Screened as part of NZIFF 2011

Arrietty 2010

Karigurashi no Arrietty

Directed by Yonebayashi Hiromasa

An enchanting adaptation of Brits children’s classic The Borrowers from the animators of Ponyo. “Simply told, beautifully animated… speaks straight to the heart and imagination of the child in all of us.” — Japan Times

Japan In Japanese with English subtitles
94 minutes


Suzuki Toshio


Miyazaki Hayao
Niwa Keiko. Based on The Borrowers by Mary Norton


Cécile Corbel


Shida Mirai (Arrietty)
Kamiki Ryunosuke (Sho)
Otake Shinobu (Homily)
Takeshita Keiko (Sadako)
Fujiwara Tatsuya (Spiller)
Miura Tomokazu (Pod)
Kiki Kirin (Haru)


Rome 2010


Best Feature Film, Nippon Connection Film Festival 2011


Based on a classic of British children’s fantasy, Mary Norton’s 1952 novel The Borrowers, this animated feature is the latest source of delight from the estimable Studio Ghibli. It is directed by Yonebayashi Hiromasa, a longstanding Ghibli animator responsible for some of the breathtaking work on Ponyo.

It tells of the friendship between Sho, a young boy recuperating at his elderly aunt’s house in the country, and Arrietty, a little girl as big as your thumb who lives with her family under the floorboards. Arrietty accompanies her father Pod on ‘Borrower’ expeditions into the house to fetch supplies that the ‘human beans’ will never miss. Though a cat can look mighty fearsome when you’re four inches high, Arrietty’s excitements don’t pack the dark, animist charge of the Miyazaki films. But its exquisitely rendered design, the painterly botanical details of the garden, and the ageless story-book quality of the country house are all the proof anyone could wish for that the master lives on in his successor. — BG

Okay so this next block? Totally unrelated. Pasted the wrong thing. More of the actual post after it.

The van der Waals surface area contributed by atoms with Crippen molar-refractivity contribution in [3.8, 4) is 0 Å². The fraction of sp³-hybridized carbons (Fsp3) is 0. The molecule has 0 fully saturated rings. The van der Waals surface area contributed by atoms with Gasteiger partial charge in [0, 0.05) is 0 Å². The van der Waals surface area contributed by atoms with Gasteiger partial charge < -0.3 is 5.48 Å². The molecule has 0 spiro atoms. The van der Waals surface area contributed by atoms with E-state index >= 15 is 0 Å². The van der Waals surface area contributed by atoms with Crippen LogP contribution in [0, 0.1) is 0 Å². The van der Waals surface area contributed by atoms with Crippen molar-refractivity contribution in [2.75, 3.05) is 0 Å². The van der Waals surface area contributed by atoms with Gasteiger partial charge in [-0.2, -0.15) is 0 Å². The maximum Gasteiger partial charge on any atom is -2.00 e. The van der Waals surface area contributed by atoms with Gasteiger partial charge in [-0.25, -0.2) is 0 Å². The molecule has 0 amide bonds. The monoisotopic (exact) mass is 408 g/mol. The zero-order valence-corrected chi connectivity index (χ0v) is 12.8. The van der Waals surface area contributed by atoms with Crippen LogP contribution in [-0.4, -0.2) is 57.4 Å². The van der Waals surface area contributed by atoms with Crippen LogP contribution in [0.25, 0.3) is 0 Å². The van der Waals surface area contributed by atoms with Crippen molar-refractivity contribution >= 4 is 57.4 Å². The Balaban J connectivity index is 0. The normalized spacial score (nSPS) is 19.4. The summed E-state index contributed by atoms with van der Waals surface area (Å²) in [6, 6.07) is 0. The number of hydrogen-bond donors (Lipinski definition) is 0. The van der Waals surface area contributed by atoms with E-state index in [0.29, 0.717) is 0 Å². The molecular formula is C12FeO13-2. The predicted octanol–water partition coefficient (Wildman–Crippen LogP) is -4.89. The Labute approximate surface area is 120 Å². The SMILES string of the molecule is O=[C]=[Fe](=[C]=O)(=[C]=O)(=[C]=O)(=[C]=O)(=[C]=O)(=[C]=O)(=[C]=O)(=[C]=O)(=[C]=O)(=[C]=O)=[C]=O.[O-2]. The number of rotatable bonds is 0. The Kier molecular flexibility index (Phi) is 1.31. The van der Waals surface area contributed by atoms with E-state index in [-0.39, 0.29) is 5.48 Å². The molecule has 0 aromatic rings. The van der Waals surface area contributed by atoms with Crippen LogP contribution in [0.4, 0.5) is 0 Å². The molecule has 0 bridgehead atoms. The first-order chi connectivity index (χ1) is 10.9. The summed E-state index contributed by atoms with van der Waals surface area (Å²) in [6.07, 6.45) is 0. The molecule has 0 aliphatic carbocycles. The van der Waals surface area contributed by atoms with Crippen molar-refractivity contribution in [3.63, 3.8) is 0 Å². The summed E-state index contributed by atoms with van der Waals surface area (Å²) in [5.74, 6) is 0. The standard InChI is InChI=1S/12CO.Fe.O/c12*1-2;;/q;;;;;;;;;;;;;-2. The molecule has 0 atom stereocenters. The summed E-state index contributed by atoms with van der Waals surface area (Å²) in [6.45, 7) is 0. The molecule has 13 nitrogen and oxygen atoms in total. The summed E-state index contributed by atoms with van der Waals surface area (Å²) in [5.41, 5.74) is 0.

“It is a simply told, beautifully animated delight that, like the best Ghibli films, speaks straight to the heart and imagination of the child in all of us… Yonebayashi and his team have created a world that is both gorgeously detailed and thrillingly realized from the perspective of its miniature protagonists. As Arrietty climbs vines to the roof, plunges on a thread from a kitchen table or performs other feats of derring-do, we have the heart-in-the-throat feeling of not only admiring her pluck, but being in her shoes.” — Mark Schilling, Japan Times